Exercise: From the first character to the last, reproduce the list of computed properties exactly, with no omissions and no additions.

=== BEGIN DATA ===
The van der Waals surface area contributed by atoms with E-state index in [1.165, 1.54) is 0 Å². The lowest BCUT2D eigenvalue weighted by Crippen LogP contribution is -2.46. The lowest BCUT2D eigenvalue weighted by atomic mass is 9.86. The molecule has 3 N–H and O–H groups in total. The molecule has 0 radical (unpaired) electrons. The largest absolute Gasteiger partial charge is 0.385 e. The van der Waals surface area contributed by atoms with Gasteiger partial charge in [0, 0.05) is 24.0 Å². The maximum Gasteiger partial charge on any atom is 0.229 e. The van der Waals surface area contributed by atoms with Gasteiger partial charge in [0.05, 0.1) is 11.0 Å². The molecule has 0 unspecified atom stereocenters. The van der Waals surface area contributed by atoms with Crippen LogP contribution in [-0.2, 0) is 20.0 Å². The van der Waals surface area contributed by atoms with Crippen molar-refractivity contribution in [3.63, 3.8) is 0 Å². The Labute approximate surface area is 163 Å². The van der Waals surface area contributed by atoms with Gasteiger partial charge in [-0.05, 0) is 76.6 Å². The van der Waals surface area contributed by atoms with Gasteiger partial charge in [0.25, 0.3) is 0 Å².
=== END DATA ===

The van der Waals surface area contributed by atoms with E-state index in [1.165, 1.54) is 0 Å². The lowest BCUT2D eigenvalue weighted by Crippen LogP contribution is -2.46. The lowest BCUT2D eigenvalue weighted by atomic mass is 9.86. The molecule has 3 N–H and O–H groups in total. The molecule has 0 radical (unpaired) electrons. The largest absolute Gasteiger partial charge is 0.385 e. The van der Waals surface area contributed by atoms with Gasteiger partial charge in [0, 0.05) is 24.0 Å². The maximum Gasteiger partial charge on any atom is 0.229 e. The van der Waals surface area contributed by atoms with Gasteiger partial charge in [0.05, 0.1) is 11.0 Å². The molecule has 0 unspecified atom stereocenters. The van der Waals surface area contributed by atoms with Crippen LogP contribution in [-0.2, 0) is 20.0 Å². The van der Waals surface area contributed by atoms with Crippen molar-refractivity contribution in [3.63, 3.8) is 0 Å². The Labute approximate surface area is 163 Å². The van der Waals surface area contributed by atoms with Gasteiger partial charge in [-0.05, 0) is 76.6 Å². The van der Waals surface area contributed by atoms with Gasteiger partial charge in [0.25, 0.3) is 0 Å².